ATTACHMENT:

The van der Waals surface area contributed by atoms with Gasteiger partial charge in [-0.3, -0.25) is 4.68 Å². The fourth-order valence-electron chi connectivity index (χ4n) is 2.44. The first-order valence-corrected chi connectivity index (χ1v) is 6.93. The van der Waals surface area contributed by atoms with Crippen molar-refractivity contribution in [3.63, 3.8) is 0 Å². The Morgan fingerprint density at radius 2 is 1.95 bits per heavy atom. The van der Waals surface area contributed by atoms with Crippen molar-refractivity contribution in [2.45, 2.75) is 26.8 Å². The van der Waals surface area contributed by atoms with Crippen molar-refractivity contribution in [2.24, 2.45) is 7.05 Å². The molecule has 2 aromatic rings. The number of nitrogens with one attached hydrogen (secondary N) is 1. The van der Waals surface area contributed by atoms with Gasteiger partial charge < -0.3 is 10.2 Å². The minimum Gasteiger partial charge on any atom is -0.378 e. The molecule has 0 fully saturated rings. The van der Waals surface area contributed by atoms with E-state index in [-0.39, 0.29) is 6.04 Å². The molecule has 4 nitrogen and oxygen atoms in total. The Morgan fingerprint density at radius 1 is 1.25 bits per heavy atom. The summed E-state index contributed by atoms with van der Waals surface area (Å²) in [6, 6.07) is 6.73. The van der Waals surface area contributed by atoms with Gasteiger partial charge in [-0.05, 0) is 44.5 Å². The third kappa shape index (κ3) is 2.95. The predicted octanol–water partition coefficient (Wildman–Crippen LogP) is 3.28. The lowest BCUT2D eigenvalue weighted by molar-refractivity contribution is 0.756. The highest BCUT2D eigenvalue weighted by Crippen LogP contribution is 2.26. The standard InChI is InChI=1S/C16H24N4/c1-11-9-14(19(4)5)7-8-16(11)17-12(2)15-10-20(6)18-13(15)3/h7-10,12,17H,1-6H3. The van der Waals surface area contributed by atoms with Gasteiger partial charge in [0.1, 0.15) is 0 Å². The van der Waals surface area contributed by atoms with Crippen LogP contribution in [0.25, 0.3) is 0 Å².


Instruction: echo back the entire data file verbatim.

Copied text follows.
The van der Waals surface area contributed by atoms with Gasteiger partial charge in [-0.3, -0.25) is 4.68 Å². The fourth-order valence-electron chi connectivity index (χ4n) is 2.44. The first-order valence-corrected chi connectivity index (χ1v) is 6.93. The van der Waals surface area contributed by atoms with Crippen molar-refractivity contribution in [3.63, 3.8) is 0 Å². The Morgan fingerprint density at radius 2 is 1.95 bits per heavy atom. The van der Waals surface area contributed by atoms with Crippen molar-refractivity contribution in [2.45, 2.75) is 26.8 Å². The van der Waals surface area contributed by atoms with Crippen molar-refractivity contribution in [2.24, 2.45) is 7.05 Å². The molecule has 2 aromatic rings. The number of nitrogens with one attached hydrogen (secondary N) is 1. The van der Waals surface area contributed by atoms with Gasteiger partial charge < -0.3 is 10.2 Å². The minimum Gasteiger partial charge on any atom is -0.378 e. The molecule has 0 fully saturated rings. The van der Waals surface area contributed by atoms with E-state index in [-0.39, 0.29) is 6.04 Å². The molecule has 4 nitrogen and oxygen atoms in total. The Morgan fingerprint density at radius 1 is 1.25 bits per heavy atom. The summed E-state index contributed by atoms with van der Waals surface area (Å²) in [6, 6.07) is 6.73. The van der Waals surface area contributed by atoms with Gasteiger partial charge in [-0.05, 0) is 44.5 Å². The third kappa shape index (κ3) is 2.95. The predicted octanol–water partition coefficient (Wildman–Crippen LogP) is 3.28. The lowest BCUT2D eigenvalue weighted by molar-refractivity contribution is 0.756. The highest BCUT2D eigenvalue weighted by Crippen LogP contribution is 2.26. The standard InChI is InChI=1S/C16H24N4/c1-11-9-14(19(4)5)7-8-16(11)17-12(2)15-10-20(6)18-13(15)3/h7-10,12,17H,1-6H3. The van der Waals surface area contributed by atoms with Gasteiger partial charge in [0.1, 0.15) is 0 Å². The van der Waals surface area contributed by atoms with Crippen LogP contribution in [0.25, 0.3) is 0 Å².